Back in the day when the two of you guys were starving entrepreneurs, eating light bulbs for breakfast and creating the future. I wonder what you would post to a tech giant of the day who would be preaching that only way you are going to be successful is if you ‘appreciate’ policy makers or regulators who think its governments role to regulate the means of your production and services.

    Whoa! What about, ‘we put a man on the moon, nothings impossible’… Or hey “if we can draw it, we can do it” thats my credo. The future belongs to those who see the possibilities before they become obvious. My best guess is the entrepreneur has a better pulse on ‘the possibilities’ than some senior policy fellow at blah…blah…blah..

    From my perspective, it seems you surrendered to the machine your now part of; considering your wealth and access. I see Steve hanging out with the President and involved at very high levels. Evangelizing tech is important and the both of you have completed very meaningful life’s work that democratized information and technology adoption.

    For someone on a quest to build a global service provider managing and interacting with all the ‘things’ that make up the Third Wave. The future requires rules to be shattered and some new rules written. We are not going to get there with the heavy hand of regulations weighing down young men and women entrepreneurs. Im not advocating anarchy business practices with no regulations just a climate where entrepreneurs are free to crete and thrive.

    Hopefully your just being politically correct, because you need to be in order to play in the sandboxes the both of you find yourselves in. Hopefully its not because political ideologies have taken you down the socialist, marxist path. Thats okay if it has, but there is a different view of the future out there. One that unbridles thought and innovation not places barriers at every turn.

    Best regards.

  2. Spencer April 5, 2016 at 10:13 pm - Reply

    This is a great read. I find it interesting when Steve mentions mentions we’ll see “a broadening of entrepreneurship in the Third Wave.” I am definitely seeing this in my own city, Reno. There have been so many new startups and tech businesses popping up that it’s beginning to change the culture of the city as a whole, which has been a much needed shift for us coming out of the Recession. There’s a certain energy to it, and I’m definitely excited to see the Third Wave arrive.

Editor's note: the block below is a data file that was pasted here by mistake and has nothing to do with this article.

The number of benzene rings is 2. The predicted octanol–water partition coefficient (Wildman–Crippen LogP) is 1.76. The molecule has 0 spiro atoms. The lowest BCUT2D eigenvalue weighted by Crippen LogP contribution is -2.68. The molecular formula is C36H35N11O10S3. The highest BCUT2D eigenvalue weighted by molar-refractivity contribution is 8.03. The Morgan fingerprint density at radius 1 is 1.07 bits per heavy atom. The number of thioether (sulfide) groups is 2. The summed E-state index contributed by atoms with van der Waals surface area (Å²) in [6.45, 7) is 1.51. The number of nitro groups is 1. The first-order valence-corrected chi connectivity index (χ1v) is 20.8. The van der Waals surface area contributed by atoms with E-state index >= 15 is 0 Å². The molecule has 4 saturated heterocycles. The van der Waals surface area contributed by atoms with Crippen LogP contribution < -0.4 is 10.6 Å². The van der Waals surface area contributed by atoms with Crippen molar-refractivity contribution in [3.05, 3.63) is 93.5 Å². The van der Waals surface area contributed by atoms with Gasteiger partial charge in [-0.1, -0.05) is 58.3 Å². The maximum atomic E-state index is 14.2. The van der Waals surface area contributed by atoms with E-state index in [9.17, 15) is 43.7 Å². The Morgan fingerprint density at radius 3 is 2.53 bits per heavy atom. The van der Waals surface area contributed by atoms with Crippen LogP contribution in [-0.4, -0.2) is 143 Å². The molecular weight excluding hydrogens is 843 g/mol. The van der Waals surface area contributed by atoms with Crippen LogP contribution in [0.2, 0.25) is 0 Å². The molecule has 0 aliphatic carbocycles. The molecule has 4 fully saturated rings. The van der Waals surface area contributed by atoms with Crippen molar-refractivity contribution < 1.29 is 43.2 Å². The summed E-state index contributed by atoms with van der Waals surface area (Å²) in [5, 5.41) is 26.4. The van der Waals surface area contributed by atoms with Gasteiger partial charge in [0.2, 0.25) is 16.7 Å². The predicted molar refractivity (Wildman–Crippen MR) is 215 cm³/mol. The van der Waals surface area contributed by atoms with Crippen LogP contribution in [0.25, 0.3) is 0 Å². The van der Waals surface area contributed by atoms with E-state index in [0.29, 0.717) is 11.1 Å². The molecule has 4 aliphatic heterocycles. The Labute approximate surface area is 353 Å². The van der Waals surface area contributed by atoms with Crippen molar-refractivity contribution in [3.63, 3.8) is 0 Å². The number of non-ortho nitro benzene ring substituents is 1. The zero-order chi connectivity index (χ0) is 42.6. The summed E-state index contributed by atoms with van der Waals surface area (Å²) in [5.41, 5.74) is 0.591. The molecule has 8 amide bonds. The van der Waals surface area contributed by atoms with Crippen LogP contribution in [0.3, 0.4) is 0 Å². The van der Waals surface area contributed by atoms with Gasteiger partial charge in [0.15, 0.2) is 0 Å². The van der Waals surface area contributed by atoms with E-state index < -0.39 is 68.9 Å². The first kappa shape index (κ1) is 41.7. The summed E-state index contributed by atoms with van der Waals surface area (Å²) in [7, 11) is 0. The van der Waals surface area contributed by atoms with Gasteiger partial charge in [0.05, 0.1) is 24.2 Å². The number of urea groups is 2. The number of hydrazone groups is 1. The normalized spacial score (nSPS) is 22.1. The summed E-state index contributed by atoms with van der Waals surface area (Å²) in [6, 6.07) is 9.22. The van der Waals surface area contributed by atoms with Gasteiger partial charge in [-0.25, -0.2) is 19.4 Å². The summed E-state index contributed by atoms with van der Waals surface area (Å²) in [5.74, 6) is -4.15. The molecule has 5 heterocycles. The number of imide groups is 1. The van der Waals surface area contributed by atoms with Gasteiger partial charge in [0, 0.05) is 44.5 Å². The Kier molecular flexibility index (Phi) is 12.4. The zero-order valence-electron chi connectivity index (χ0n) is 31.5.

3. Darwin Leonardo April 8, 2016 at 6:05 am - Reply

    We are basically living through the 3rd wave of the Internet right now. First it was our computers, then our mobile phones and tablets. Now? VR of course. There will be a time in which you go visit my VR store, walk in and select a shirt you want to wear, click buy and it will show up in your doorstep the next day. It sounds ridiculous but if you told a person in the 80s that in 20 years they could buy a TV set from a personal cell phone and have it delivered to their homes they would probably look at you like you are crazy. VR is going to be where the next generation of marketing dollars goes into

  4. Raymond Holliwell April 23, 2016 at 3:46 pm - Reply

    Awesome, I like to concept of the 3rd wave… and definitely the internet is the best vehicle for any entrepreneur. Thanks

  5. Startup Basics April 28, 2016 at 3:09 pm - Reply

    Great read, I’m excited to see the Third Wave arrive. Thanks for sharing Guy.

  6. Nathan May 13, 2016 at 8:22 am - Reply

    This post and this book are awesome! It really gets me excited to be apart of the next big wave of Entrepreneurs! I’ve already begun using the internet in my entrepreneurial endeavors and this only encourages me to continue to do so! Thanks so much!

  7. ayurvedicpackages May 16, 2016 at 11:54 pm - Reply

    Amazing Article. Being an Entrepreneurs is an great things in nowadays and this article gave me idea and good thoughts to become an entrepreneur…!! Thanks alot for this wonderful article !

  8. Rocky Murasing May 19, 2016 at 3:41 am - Reply

    Such an informative article. Thanks for the tips.

  9. Webx Technology July 14, 2016 at 12:48 am - Reply

    Being an Entrepreneur is a great feeling these days especially when you are doing something that people though you never gonna do in your life. Entrepreneurship is the best feeling I ever have. Thanks for the great story for motivating to become an Entrepreneur.

  10. Alex July 18, 2016 at 4:07 am - Reply

    Farming becomes more technological in developing countries, people are leaving traditional villages and go to the city. People who live in the city tend to open small businesses. Having the world more connected the trend of launching startups should grow, I expect to see more companies from currently developing countries “playing offence”.

  11. Sahiful Islam July 18, 2016 at 11:27 am - Reply